Ok...bad person's back. Bad person just watched BBC's “Terror: Robespierre and the French Revolution”
which managed to make her loathe every single member of the Committee. Bad person also begs for mercy because she doesn't want to get guillotined for saying this (especially in this thread).
"Terror: Robespierre and the French Revolution" is a very bad
documentary. It takes two very, very biased and polarized historians and pits them against each other: Schama, whose overt vilification of Robespierre is eyeroll-inducing, and Slavoj Žižek who, as the world's biggest Robespierre apologist, is equally difficult to swallow. Between the two of them, you can't possibly get a good reading on who Robespierre was, not when one is directly comparing Robespierre to Hitler and the other thinks revolutionary bloodshed is "totally awesome, you guys!" (not a direct quote, but possible. "I paraphrase, I paraphrase.") The whole thing is a sensationalized account that leaves a lot of important factual information completely out and doesn't give us a moderate Robespierrist to even the playing ground.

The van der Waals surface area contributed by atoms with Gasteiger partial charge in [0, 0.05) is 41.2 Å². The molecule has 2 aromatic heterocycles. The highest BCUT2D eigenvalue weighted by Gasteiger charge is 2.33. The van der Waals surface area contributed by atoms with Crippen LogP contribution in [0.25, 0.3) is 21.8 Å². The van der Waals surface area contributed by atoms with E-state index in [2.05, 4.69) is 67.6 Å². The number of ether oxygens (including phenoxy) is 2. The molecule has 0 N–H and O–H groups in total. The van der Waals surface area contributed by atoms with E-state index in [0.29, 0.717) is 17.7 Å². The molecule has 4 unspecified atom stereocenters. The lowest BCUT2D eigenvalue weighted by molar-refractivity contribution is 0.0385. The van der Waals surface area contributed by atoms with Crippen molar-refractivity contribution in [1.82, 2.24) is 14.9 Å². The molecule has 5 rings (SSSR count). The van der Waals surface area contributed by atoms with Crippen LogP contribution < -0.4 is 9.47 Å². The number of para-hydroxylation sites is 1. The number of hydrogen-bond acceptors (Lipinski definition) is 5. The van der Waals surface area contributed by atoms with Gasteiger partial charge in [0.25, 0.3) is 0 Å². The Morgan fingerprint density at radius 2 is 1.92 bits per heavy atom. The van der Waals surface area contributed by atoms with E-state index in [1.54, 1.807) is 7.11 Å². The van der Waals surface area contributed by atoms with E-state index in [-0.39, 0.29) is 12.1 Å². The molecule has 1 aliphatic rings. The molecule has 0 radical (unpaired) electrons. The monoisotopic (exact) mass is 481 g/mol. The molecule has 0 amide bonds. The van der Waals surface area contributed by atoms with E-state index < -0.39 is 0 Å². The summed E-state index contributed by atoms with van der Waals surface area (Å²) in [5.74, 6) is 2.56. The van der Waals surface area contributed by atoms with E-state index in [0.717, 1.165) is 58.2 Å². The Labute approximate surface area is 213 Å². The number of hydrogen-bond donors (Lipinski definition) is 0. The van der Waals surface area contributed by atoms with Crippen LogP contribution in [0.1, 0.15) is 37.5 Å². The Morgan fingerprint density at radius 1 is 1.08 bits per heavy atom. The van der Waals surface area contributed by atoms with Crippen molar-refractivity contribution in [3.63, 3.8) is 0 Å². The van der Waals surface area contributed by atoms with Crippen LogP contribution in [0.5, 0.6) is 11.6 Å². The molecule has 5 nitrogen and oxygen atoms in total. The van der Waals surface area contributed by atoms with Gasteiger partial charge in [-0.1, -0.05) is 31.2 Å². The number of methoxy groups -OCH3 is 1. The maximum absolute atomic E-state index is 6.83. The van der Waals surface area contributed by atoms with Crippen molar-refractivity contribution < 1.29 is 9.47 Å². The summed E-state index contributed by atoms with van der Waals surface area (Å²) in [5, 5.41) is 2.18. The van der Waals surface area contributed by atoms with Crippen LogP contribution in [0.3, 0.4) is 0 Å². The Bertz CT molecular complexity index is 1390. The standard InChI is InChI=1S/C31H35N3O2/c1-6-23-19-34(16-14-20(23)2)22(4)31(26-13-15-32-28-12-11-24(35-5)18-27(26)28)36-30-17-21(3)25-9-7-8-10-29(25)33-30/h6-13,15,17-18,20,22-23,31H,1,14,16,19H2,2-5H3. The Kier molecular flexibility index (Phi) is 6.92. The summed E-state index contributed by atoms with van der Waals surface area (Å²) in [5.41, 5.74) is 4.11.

Robespierre is usually portrayed as the ultimate villain of the French Revolution because we're looking at him through the tint of present-day culture and society. (Those of us in English-speaking countries have the added benefit of not only viewing him and the Revolution from a distinctly 21st Century standpoint, but because England went to war with France at the time and was afraid for its own Monarchy, there has always been distinct anti-French-Revolution feeling, even though it brought a lot of good to the world.)
Before you decide whether you think you hate him or not, you should look into more sources, especially primary ones. Avoid stuff written by Schama, because even though he wrote "Citizens," the French Revolution isn't really his passion or main area of expertise. It's sort of a fun game to play, keeping an eye out for buzzwords like "Robespierre was overthrown
" that tell you where an author or article's bias lies. Robespierre is a gray area. You're free to make of that gray area what you will, but make sure you give yourself every opportunity to better understand it/him before you turn into a hate-spewing Simon Schama!
(Or a "he can do no wrong" screeching Slavoj Žižek.)
Also, I started reading "A Place of Greater Safety" this week. The fact (assuming the author's not making things up) that Robespierre and Desmoulins were childhood friends breaks my brain a little.
Hooray for this! "A Place of Greater Safety" is so much fun, one of my favorites. Yes, Camille and Robespierre went to school together and in some accounts were childhood friends. At the greatest stretch: they were close, and at the least: they definitely knew each other.